Computer Graphics, a stint as a professor at the University of Alberta
where he pioneered early work in Non photo realistic rendering, A stint
at Electronic Arts as Director, Advanced Technology, A stint at EA as
the University Liaison Dude, A stint at Carnegie Mellon University where
he researched the Game Sketching idea. His current role at Relic has
him working with the soon to be released Dawn of War II.
</p></abstract>
</eventitem>
<eventitem date="2008-10-02" time="4:30 PM" room="MC4021" title="General Meeting 2">
<short><p>
The second official general meeting of the term. Items on the adgenda are CSC Merch,
upcoming talks, and other possible planned events, as well as the announcement of
a librarian and planning of an office cleanout and a library organization day.
</p></short>
</eventitem>
<!-- Spring 2008 -->
<!-- Winter 2008 -->
<eventitem date="2008-02-08" time="4:30 PM" room="MC4042" title="A Brief History of Blackberry and the Wireless Data Telecom Industry">
<short>Tyler Lessard</short>
<abstract><p>
Tyler Lessard from RIM will present a brief history of BlackBerry
technology and will discuss how the evolution of BlackBerry as an
end-to-end hardware, software and services platform has been
instrumental to its success and growth in the market. Find out how the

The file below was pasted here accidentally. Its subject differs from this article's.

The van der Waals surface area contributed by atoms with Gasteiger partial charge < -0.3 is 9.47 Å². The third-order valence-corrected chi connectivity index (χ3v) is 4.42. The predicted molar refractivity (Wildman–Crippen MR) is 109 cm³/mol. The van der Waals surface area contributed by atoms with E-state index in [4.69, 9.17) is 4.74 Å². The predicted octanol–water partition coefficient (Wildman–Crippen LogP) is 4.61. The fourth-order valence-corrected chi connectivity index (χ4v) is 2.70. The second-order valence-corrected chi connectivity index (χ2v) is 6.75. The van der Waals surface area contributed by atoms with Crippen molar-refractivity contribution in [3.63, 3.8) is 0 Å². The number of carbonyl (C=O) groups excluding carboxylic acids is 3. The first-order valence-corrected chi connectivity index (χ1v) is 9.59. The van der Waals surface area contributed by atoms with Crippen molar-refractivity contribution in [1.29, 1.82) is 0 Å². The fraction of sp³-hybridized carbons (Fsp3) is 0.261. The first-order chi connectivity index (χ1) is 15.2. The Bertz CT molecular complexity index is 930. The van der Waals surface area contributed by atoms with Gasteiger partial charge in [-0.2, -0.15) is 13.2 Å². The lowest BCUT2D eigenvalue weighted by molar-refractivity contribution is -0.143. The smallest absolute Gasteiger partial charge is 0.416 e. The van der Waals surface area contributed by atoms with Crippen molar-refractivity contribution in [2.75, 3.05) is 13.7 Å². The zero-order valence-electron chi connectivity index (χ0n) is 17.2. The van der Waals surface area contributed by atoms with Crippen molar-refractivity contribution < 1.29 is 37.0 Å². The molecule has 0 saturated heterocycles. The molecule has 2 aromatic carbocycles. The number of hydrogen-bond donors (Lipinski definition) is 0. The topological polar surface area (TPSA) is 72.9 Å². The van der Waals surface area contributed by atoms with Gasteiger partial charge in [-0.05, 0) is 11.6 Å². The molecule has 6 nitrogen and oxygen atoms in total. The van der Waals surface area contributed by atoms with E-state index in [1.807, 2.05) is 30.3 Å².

BlackBerry service components integrate with wireless carrier networks
and get a sneak peek at where the wireless data market is going.
</p></abstract>
</eventitem>
<eventitem date="2008-02-29" time="5:00 PM" room="BFG2125" title="Quantum Information Processing">
<short>Raymond Laflamme</short>
<abstract><p>
Information processing devices are pervasive in our society; from the 5
dollar watches to multi-billions satellite network. These devices have
allowed the information revolution which is developing around us. It has
transformed not only the way we communicate or entertain ourselves but
also the way we do science and even the way we think. All this
information is manipulated using the classical approximation to the laws
of physics, but we know that there is a better approximation: the